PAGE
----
An inquest into the death of a Russian tycoon has heard evidence - from the bodyguard - who found him dead at his home in Ascot - a year ago.
Boris Berezovsky, who'd been a fierce critic of Vladimir Putin, had lost a 3 billion pound court case against Chelsea Football Club owner, Roman Abromovich.
Our reporter, Cary Johnston, has been following the inquest at Windsor Guildhall for us today.
The Russian oligarch Boris Berezovsky, found dead at his Berkshire home, became a "broken man" and spoke of killing himself after losing a multibillion-pound legal battle with Chelsea Football Club owner Roman Abramovich, his inquest has heard.
His body was discovered slumped on the floor by his bodyguard at his ex-wife's luxury home in Ascot last March.
His death came months after his case involving billionaire Mr Abramovich ended in defeat - costing him millions of pounds and altering his personality, the hearing was told.
Boris Berezovsky talked regularly about suicide and described himself as "the poorest man in the world" before his death, an inquest has heard.
Bodyguard says Berezovsky would talk frequently about suicide
Bodyguard says Berezovsky would tell him - I'm not a billionaire I'm the poorest man in the world.
Mr Berezovsky's body guard added, however, that security was "very light" at the Berkshire home where the oligarch was found dead.
Bodyguard describes security at house where Berezovsky died as very light - anyone could break in
Boris Berezovsky was unprotected by security for "a couple of hours" prior to his death, an inquest into the Russian oligarch's death has heard.
ITV News' Romilly Weeks reports:
Bodyguard also says Berezovsky's huge security operation reduced to single bodyguard after he lost case with Abramovich
Berezovsky was unprotected for a couple of hours on the day of his death when his bodyguard went shopping
Russian tycoon Boris Berezovsky was a "broken man" after losing a lengthy court case against Chelsea owner Roman Abramovich, an inquest has heard.
The loss in the £3 billion claim is thought to have cost Mr Berezovsky £70 million in total.
Inquest hearing evidence from former staff members that Berezovsky was a "broken man" after he lost case against Roman Abramovich
Berezovsky's bodyguard describes him as very depressed in the last 4 months of his life
Boris Berezovsky's family has been asked why 'potentially significant' information was only presented to a coroner two days before his inquest was set to resume.
ITV News' Romilly Weeks reports from Windsor Guildhall:
Coroner asking Berezovsky's family why he only received information of potential significance to inquest 2 days before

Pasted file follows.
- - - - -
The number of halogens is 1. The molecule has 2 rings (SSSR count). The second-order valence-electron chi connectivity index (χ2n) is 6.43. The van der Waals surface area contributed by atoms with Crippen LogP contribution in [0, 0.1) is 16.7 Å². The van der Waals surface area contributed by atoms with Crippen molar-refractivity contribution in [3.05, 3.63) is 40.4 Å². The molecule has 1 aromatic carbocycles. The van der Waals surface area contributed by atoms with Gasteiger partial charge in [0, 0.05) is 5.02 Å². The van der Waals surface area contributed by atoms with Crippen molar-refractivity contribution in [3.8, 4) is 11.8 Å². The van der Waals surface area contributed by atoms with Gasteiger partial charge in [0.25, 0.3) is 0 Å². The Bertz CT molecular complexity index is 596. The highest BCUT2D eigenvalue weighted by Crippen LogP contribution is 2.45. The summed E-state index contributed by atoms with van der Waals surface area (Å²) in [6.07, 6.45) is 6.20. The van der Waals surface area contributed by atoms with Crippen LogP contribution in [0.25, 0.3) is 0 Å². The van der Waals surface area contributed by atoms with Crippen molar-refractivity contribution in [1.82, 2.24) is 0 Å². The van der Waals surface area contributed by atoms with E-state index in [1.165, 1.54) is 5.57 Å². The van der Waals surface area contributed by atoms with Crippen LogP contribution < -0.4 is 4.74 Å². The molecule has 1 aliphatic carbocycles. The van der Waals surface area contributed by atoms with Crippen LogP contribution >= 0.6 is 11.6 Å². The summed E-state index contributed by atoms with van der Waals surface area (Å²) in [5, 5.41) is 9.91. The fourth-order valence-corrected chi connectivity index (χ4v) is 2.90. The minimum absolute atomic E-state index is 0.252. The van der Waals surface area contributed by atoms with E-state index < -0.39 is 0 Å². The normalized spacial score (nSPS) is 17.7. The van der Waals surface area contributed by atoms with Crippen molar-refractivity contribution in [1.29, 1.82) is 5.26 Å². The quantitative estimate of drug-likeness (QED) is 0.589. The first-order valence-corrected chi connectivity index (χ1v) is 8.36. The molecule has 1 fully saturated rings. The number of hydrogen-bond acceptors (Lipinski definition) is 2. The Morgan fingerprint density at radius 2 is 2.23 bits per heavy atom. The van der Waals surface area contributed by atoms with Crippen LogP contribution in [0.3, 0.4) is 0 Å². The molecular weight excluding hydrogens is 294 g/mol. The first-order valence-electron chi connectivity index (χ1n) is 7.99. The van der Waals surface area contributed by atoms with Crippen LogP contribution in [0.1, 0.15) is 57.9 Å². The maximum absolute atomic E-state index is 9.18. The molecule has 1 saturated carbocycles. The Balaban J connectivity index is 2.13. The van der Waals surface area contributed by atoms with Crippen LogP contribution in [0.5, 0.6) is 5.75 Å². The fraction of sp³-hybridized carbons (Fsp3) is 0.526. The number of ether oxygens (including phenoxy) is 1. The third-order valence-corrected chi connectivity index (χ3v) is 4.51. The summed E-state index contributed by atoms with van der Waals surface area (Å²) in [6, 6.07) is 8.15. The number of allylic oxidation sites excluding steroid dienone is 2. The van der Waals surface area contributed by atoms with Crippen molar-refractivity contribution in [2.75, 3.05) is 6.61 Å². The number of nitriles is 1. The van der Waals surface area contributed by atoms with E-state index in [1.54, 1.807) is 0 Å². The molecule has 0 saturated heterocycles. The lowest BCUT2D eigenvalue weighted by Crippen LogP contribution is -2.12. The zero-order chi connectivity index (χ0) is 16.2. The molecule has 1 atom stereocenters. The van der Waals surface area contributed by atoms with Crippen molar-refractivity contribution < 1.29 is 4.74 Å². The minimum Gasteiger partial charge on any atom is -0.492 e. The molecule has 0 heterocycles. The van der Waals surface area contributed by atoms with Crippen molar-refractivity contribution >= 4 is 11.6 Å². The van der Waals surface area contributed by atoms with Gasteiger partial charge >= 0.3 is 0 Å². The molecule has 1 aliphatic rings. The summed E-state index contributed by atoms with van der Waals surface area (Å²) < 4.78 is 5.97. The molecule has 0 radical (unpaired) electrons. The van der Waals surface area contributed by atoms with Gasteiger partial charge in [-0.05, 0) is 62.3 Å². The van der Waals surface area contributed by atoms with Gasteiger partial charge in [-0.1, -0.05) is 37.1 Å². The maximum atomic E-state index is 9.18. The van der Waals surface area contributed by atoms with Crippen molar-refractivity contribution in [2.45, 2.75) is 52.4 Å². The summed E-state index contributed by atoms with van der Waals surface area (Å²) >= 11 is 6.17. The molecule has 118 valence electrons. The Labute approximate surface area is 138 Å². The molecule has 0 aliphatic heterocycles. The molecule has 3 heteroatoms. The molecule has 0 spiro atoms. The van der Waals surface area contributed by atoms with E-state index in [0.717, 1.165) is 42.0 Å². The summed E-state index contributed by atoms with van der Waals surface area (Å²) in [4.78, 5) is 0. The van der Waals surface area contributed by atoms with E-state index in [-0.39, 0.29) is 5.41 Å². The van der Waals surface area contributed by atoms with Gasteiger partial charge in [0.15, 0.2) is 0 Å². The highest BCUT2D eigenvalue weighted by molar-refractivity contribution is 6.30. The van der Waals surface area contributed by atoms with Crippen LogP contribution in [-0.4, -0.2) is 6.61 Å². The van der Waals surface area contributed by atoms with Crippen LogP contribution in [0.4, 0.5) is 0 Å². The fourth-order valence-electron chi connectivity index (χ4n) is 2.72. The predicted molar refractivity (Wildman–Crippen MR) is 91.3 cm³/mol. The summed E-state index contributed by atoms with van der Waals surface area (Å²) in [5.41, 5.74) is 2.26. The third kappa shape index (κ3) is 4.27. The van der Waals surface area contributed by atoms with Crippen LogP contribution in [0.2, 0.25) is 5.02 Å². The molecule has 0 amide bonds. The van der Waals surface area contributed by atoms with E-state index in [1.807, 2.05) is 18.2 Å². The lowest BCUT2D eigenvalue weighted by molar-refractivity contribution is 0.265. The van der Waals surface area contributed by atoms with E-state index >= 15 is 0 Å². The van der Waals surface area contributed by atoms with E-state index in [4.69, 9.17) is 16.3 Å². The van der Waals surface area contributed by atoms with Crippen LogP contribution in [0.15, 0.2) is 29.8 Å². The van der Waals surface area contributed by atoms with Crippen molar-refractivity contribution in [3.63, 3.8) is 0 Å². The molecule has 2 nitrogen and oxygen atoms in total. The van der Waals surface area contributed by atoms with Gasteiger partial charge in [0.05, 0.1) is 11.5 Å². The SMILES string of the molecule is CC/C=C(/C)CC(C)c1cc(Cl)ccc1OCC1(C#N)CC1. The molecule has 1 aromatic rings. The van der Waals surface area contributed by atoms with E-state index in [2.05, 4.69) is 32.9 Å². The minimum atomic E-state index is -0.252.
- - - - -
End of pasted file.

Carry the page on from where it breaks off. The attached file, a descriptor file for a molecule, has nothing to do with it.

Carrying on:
Coroner says he will carry on with hearing regardless
The inquest into Mr Berezovsky's death was opened and quickly adjourned shortly after his death in March last year.
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Councillors discussing whether a levy should be put on bars and clubs to police drunken revellers in Windsor, Maidenhead and Ascot have deferred the decision for further investigation.
The Royal Borough councillors will review whether the tax will raise enough money to offset costs of policing the three areas at night which is estimated at £1million a year.
Club and pub owners in parts of Berkshire could be hit by a new levy to help police fight night-time crime in Windsor, Maidenhead and Ascot. Royal Borough councillors are due to meet this evening to consider the tax.
Policing at night time in the three areas is estimated to cost £1million a year.
Lisa Lay, 47, a former civil servant, failed to disclose her husband’s income on her tax credits claims between 2003 and 2011, telling HM Revenue and Customs officers that she had been separated from her husband since 1998.
When arrested in November 2011, Lay said she was separated from her husband and that he had been living with her parents and parents-in-law. She said she had never actually told her family that she and her husband were no longer a couple.
HMRC exposed her lies, getting evidence including photos of family holidays _that proved they had been together throughout her claim, living at three addresses in Sunningdale and Ascot, Berkshire.
This was fraudulent from the outset. These benefits were not being used for necessities; benefits are there for people who need them and not for going on holiday. People who choose to defraud the benefit system must be marked by an immediate custodial sentence